Could you volunteer some of your time to help befriend an older person and support Plymouth’s pledge to tackle loneliness?
Plymouth City Council is working with local partners including charities and social care providers, taking a whole health and social care systems approach, to tackle the growing issue of loneliness, and more volunteers are being urged to come forward. The Council’s pledge to tackle the issue is in response to the government’s strategy for tackling loneliness, published in October 2018, as a result of the Jo Cox Commission on Loneliness.
Gordon Murdoch, aged 91, joined the Merchant Navy aged 16 and was posted to New York ten days later. He originally met his wife Joyce, a Wren, aged 12 when they were both at school, and then met her again years later out in New York. He then stayed with her until she died four years ago aged 93.
After Joyce died, Gordon became lonely and was referred to The Elder Tree, and is now one of the 79 older people in Plymouth who receives regular visits from their Befriending service in their own home. The Elder Tree is a local service, commissioned by the Council, that supports 1200 older people in Plymouth, has 135 volunteers, and provides 78 activities in 49 locations across the city.
Gordon said: “I was happily married to Joyce for 68 years and travelled the world when I was in the Navy, living in Australia, Zimbabwe, and South Africa, before moving to London. After Joyce died I moved to Plymouth and was referred to the Elder Tree.
“I would definitely recommend the Befriending service to others, it has made a big difference to my life. Robbie Nairn from Elder Tree comes to see me regularly and because he is also ex-Navy we have a lot in common – he is always at the end of the phone if I need him.”
Gordon’s Befriender is Robbie Nairn, OBE, who also happens to be the Chief Executive of the Elder Tree. Robbie said: “All of us at some point experience loneliness and we all know someone who may be lonely – it could be your father or your grandfather, and not everyone has someone who can look after them.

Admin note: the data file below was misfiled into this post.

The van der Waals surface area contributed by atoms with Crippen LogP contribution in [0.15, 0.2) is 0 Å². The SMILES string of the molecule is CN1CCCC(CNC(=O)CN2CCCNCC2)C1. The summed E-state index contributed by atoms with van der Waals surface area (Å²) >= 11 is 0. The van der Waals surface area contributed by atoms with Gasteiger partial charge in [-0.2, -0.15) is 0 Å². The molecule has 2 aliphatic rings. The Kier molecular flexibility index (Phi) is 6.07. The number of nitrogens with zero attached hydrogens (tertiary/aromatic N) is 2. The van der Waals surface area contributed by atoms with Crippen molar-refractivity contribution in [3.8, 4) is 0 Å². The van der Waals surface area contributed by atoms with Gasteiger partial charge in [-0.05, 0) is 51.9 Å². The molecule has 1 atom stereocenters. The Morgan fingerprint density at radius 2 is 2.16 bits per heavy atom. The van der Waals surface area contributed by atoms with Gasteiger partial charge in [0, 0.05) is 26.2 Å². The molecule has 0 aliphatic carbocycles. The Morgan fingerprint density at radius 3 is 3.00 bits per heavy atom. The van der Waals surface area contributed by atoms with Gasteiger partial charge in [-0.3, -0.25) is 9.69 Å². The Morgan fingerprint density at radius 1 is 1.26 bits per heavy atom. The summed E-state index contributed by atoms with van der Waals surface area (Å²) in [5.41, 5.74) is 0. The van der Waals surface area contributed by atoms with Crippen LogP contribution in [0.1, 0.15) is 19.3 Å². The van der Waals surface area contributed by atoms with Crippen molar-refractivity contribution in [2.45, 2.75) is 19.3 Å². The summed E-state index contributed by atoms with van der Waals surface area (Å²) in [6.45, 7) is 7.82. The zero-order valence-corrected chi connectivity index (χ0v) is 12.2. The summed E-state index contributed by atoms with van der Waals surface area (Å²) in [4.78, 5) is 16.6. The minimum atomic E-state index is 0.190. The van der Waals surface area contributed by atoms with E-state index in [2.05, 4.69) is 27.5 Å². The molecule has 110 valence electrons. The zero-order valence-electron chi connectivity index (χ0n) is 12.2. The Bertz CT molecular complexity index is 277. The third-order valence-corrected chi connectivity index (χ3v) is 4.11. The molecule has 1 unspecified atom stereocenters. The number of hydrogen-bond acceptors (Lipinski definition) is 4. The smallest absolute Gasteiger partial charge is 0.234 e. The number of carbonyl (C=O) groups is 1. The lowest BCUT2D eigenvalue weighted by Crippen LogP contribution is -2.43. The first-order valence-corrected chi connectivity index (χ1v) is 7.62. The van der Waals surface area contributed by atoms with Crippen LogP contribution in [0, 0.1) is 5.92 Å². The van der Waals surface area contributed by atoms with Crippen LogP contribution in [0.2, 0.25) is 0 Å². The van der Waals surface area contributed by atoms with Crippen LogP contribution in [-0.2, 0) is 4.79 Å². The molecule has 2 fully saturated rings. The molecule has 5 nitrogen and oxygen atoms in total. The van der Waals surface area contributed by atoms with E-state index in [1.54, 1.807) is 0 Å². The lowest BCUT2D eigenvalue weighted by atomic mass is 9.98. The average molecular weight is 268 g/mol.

“That’s why we’re launching this recruitment drive for 50 more volunteers to join our Befriending service at the Elder Tree so we can help people like Gordon – please do visit our website to find out more about how you can help.”
Councillor Ian Tuffin, Cabinet Member for Health and Adult Social Care for Plymouth City Council, said: “We know that loneliness can have a negative impact on people’s health and wellbeing, but we can all do our bit to help. That’s why organisations such as the Elder Tree perform such a valuable service and we can see the difference they have made to the lives of people like Gordon.
“Tackling loneliness also forms an important part of our Wellbeing Hubs agenda, where we plan to have a number of hubs across the city offering services such as social prescribing and signposting to voluntary and community support groups.
“We have pledged to work with charities and social care providers using a whole health and social care systems approach to tackle loneliness and I would urge local people in Plymouth to find out about how they can volunteer for Elder Tree and other local organisations.”
In addition to encouraging volunteering, other ways the Council is working with partners to tackle loneliness include:
- Using our green spaces for community events and getting people active together
- Using the Mayflower 400 celebrations to promote volunteering
- Working with the Plymouth Octopus Project to develop neighbourhood networks to get people together
- Upskilling funeral directors to support people who are bereaved and link them into services
Find out more about volunteering opportunities with Elder Tree here